Why Loneliness Matters Loneliness really does hurt -- not just your emotions, but your physical health, too. Here's how to reconnect.
Reviewed by Patricia A. Farrell, PhD
Loneliness can hit at almost any time. When Amity Brown separated from her husband of 11 years, for instance, she felt -- understandably -- isolated and sad. "The hardest thing is not having someone with that deep emotional knowledge of me to catch me when I fall," says the 41-year-old photographer based in Oakland, Calif.
It's almost inevitable that losing a spouse or moving to a new town can make you feel lonely; but loneliness can strike even without major life changes. You can be alone without being lonely, or you can feel lonely in a crowd. True loneliness is simply a feeling of being disconnected from others; 5% to 7% of middle-aged and older adults report feeling intense or persistent loneliness.
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"Loneliness is what you say it is. You can't tell somebody you shouldn't be lonely," says Louise Hawkley, PhD, senior research scientist with the Center for Cognitive and Social Neuroscience at the University of Chicago.
Loneliness and Illness
Loneliness is not only emotionally painful; it can harm your health. It's a risk factor for a host of problems: high blood pressure; sleep problems; decreased ability to deal with the stress of daily life; and the body's reduced ability to handle inflammation, leading to conditions such as atherosclerosis, rheumatoid arthritis, and tendinitis, as well as a weakened immune system, so you're more susceptible to illness. Researchers have yet to identify the exact ways these health problems occur, but they know that loneliness seems to make them worse.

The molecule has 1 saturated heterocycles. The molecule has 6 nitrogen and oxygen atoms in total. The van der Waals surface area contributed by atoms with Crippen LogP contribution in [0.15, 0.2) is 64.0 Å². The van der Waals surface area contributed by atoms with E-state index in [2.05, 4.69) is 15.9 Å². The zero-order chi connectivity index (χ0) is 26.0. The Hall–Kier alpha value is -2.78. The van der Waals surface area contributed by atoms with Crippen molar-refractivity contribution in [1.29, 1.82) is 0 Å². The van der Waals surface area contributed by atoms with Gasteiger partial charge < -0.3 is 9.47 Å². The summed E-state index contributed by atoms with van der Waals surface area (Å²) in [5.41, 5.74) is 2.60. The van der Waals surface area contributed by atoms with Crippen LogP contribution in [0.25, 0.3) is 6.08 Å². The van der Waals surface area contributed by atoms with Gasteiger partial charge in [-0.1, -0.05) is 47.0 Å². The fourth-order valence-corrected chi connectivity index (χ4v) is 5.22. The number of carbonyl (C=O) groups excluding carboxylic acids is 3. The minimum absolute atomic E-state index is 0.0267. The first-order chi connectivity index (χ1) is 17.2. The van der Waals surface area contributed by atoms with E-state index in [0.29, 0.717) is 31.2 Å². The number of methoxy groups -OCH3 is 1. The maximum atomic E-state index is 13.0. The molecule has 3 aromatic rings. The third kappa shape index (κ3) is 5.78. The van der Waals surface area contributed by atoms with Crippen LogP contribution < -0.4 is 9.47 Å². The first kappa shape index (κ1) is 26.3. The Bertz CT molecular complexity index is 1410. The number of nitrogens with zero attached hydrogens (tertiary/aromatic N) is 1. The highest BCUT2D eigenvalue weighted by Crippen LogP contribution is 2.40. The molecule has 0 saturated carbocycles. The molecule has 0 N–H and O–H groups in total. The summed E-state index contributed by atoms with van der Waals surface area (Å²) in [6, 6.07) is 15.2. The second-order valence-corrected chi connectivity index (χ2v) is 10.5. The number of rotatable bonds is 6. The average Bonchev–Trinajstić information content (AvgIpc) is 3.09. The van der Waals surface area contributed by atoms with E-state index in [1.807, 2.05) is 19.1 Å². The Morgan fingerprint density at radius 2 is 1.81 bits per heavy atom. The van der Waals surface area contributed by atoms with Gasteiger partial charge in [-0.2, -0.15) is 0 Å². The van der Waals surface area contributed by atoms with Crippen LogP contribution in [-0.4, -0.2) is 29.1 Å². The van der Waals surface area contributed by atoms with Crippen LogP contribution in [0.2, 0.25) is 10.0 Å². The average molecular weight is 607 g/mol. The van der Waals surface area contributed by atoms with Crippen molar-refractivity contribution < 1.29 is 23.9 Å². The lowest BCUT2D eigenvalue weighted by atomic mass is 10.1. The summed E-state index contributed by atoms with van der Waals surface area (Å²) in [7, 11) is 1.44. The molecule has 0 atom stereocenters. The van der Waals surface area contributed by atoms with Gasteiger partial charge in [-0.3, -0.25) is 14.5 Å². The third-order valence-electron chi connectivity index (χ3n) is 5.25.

While many of these issues don't show up until middle age or later, the damage begins early, according to Hawkley. Small increases in stress chemicals released into the bloodstream can, over time, damage blood vessels all over the body.
Of course, some lonely times are inevitable in everyone's life, and you don't need to fear them. Think of loneliness as a thirst for companionship, one you can satisfy. Says Hawkley, "It's a feeling that, if it's doing its job, it gets you out there to sate that need to feel connected."
The Loneliness Cure
Louise Hawkley, PhD, says we should think of loneliness not as a state but as a motivation to get social. Here's how:
Get out and about. You don't have to be best friends with someone to benefit from interaction. Amity Brown, who is separated from her husband, takes walks around her neighborhood, smiling at people she passes. "When I started getting to know the neighborhood and the people around me, I felt like part of a community," she says.
Be selective about making friends. Hawkley points out that if you're desperate for relationships, you may be willing to tolerate unacceptable treatment. Now that Brown is feeling more stable, she says, "I'm more careful when I choose my friends to make sure they're low-drama."
Stay positive. Lonely people tend to expect rejection, which makes it more likely to happen. Social cognitive therapy can help people reframe their thoughts about how others see them.